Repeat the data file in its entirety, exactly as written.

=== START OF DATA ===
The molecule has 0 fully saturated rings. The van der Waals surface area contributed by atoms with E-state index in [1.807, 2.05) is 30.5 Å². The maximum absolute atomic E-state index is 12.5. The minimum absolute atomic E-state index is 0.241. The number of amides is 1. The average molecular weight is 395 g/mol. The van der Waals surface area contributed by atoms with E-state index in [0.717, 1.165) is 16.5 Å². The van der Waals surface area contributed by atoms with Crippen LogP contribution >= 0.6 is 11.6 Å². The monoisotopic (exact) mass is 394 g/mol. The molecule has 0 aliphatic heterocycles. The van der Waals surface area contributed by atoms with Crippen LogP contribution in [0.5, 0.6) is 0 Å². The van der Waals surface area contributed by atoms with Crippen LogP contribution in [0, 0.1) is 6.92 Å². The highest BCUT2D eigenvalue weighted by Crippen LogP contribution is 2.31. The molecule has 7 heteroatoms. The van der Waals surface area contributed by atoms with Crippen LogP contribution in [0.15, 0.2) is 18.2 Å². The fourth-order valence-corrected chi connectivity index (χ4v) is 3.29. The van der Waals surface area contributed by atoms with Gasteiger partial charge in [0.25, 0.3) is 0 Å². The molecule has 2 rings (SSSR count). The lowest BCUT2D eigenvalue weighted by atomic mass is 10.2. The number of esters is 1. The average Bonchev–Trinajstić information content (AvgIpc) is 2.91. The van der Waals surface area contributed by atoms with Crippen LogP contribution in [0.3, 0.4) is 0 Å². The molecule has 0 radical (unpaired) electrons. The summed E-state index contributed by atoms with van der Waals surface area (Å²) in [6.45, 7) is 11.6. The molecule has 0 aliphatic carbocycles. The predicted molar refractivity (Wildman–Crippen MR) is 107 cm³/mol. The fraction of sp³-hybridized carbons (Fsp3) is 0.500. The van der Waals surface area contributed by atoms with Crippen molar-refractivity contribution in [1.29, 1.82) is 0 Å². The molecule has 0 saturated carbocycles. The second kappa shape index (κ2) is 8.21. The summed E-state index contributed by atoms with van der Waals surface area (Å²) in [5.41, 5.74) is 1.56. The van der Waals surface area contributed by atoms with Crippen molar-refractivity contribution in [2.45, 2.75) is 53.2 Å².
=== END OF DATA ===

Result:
The molecule has 0 fully saturated rings. The van der Waals surface area contributed by atoms with E-state index in [1.807, 2.05) is 30.5 Å². The maximum absolute atomic E-state index is 12.5. The minimum absolute atomic E-state index is 0.241. The number of amides is 1. The average molecular weight is 395 g/mol. The van der Waals surface area contributed by atoms with E-state index in [0.717, 1.165) is 16.5 Å². The van der Waals surface area contributed by atoms with Crippen LogP contribution >= 0.6 is 11.6 Å². The monoisotopic (exact) mass is 394 g/mol. The molecule has 0 aliphatic heterocycles. The van der Waals surface area contributed by atoms with Crippen LogP contribution in [0.5, 0.6) is 0 Å². The van der Waals surface area contributed by atoms with Crippen LogP contribution in [0, 0.1) is 6.92 Å². The highest BCUT2D eigenvalue weighted by Crippen LogP contribution is 2.31. The molecule has 7 heteroatoms. The van der Waals surface area contributed by atoms with Crippen LogP contribution in [0.15, 0.2) is 18.2 Å². The fourth-order valence-corrected chi connectivity index (χ4v) is 3.29. The van der Waals surface area contributed by atoms with Gasteiger partial charge in [0.25, 0.3) is 0 Å². The molecule has 2 rings (SSSR count). The lowest BCUT2D eigenvalue weighted by atomic mass is 10.2. The number of esters is 1. The average Bonchev–Trinajstić information content (AvgIpc) is 2.91. The van der Waals surface area contributed by atoms with Crippen LogP contribution in [0.3, 0.4) is 0 Å². The molecule has 0 radical (unpaired) electrons. The summed E-state index contributed by atoms with van der Waals surface area (Å²) in [6.45, 7) is 11.6. The molecule has 0 aliphatic carbocycles. The predicted molar refractivity (Wildman–Crippen MR) is 107 cm³/mol. The fraction of sp³-hybridized carbons (Fsp3) is 0.500. The van der Waals surface area contributed by atoms with Crippen molar-refractivity contribution in [1.29, 1.82) is 0 Å². The molecule has 0 saturated carbocycles. The second kappa shape index (κ2) is 8.21. The summed E-state index contributed by atoms with van der Waals surface area (Å²) in [5.41, 5.74) is 1.56. The van der Waals surface area contributed by atoms with Crippen molar-refractivity contribution in [2.45, 2.75) is 53.2 Å².